Robert Lange, December 2008
Opening December 5, 5-8 pm
The fifteen still life paintings in the exhibition are all focused on the interplay of light: reflections, shadows, and the varying qualities of a range of
Opening on December 5, Still + Life showcases the oil paintings of artist and gallery owner Robert Lange, in his continued investigation into still life paintings. On view through Dec. 20, the exhibit is also a celebration of Lange’s acceptance as the 2008 American Heart Association’s featured artist. A festive reception open to the public will be held on Dec. 5 starting at 5:00 p.m. featuring wine, hors d’oeuvres, and music, at the gallery in the historic French Quarter district of downtown Charleston.
The fifteen still life paintings in the exhibition are all focused on the interplay of light: reflections, shadows, and the varying qualities of a range of light sources. What sets each piece apart from traditional still lives is the addition of at least one non-still element. Works such as “Special Guest,” which features a small humming bird flying within a huge still life, was created with surprisingly realistic renderings of various objects and the small bird, which was painted with playful precision.
“I always look at still lives and feel they lack the tension that is achieved in figurative or narrative work,” says Lange. “For this show I was interested in creating just a bit of movement, although ever so slight, in each of these paintings. This is in order to achieve the feeling you get when watching a bird on a windowsill or when a butterfly lands on your hand. I like to refer to them as “sshhh, don’t move” moments in which you become still as a product of your situation.”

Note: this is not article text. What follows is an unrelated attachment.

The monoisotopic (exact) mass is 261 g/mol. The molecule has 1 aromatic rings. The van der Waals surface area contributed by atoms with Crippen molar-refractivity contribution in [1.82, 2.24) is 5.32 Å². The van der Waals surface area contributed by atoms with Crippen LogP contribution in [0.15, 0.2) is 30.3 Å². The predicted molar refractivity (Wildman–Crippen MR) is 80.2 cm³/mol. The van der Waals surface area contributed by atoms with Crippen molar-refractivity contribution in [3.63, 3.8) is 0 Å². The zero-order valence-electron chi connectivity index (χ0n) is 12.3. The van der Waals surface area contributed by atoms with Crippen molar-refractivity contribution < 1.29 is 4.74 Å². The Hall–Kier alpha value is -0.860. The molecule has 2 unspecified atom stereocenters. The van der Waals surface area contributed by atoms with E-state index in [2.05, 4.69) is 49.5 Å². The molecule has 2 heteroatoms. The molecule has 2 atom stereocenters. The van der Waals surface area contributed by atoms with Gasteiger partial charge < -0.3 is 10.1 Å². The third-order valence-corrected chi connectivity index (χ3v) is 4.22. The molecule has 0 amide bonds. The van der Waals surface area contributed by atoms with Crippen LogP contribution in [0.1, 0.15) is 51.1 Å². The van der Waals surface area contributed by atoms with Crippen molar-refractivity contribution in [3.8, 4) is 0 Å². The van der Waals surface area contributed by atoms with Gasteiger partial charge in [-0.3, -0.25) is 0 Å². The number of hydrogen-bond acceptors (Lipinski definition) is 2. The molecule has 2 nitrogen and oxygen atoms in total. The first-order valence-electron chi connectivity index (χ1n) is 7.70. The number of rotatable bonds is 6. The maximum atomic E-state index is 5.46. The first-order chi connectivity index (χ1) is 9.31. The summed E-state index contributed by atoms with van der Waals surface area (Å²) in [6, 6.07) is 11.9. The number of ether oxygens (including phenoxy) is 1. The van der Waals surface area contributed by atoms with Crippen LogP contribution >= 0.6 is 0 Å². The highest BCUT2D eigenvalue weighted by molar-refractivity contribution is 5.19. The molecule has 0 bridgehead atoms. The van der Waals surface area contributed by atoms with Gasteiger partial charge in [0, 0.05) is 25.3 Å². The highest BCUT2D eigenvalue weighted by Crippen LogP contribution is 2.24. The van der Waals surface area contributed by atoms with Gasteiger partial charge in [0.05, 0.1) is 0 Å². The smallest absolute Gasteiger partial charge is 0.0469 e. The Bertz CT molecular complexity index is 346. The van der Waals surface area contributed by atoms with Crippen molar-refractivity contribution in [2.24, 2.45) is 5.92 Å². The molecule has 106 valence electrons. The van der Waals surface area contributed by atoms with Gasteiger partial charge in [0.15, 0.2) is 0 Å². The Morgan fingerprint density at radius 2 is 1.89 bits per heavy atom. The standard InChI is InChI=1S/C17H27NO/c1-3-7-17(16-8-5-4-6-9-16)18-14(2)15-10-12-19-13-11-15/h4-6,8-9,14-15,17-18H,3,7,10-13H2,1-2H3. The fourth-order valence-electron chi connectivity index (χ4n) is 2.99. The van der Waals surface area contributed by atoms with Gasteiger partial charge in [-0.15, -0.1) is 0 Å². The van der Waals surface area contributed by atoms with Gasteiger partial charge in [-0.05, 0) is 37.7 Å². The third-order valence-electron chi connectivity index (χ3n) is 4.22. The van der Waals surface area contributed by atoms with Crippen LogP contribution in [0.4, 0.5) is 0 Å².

For this show, at first glance it appears to be a traditional still life show with shiny objects and glass vases. However, as you approach each painting you realize that there is a hint of life in each one, and according to Lange, the viewer is struck by a “don’t move” moment. Each object has been meticulously painted into permanence, including the non-still elements, creating an interesting effect for the viewer in which they need to reevaluated the idea of still life all together.
“I imagine that the objects all have their own histories but it is with the addition of actual life that they become stories,” said Lange. “The part that I am most interested in is how equally quiet the still lives are with or without the element of life.”
At 27-years-old, Lange’s painted world gives context clues into the history and collective memory of his life. A mathematical prodigy at 10-years of age perhaps accounts for his disciplined brushstrokes and the stylized geometric division of space on his canvases.
Lange studied under rigid traditional teachings at Pinkerton Academy, in Derry New Hampshire, yet found himself learning new perspectives at the world renown art college, Rhode Island School of Design. He was awarded a 4-year full merit-based scholarship based upon his outstanding portfolio. Lange spent most of his college career showing in multiple galleries in Rhode Island, New Hampshire and Maine.
In 2004, Lange’s move to the traditionalist community of Charleston, SC heightened his desire to create the picturesque. After less than a year in Charleston, with a barely dry signature on his diploma, he and his wife opened Robert Lange Studios on East Bay Street. The gallery space, like his paintings, is clean, simple, and strangely familiar and inviting.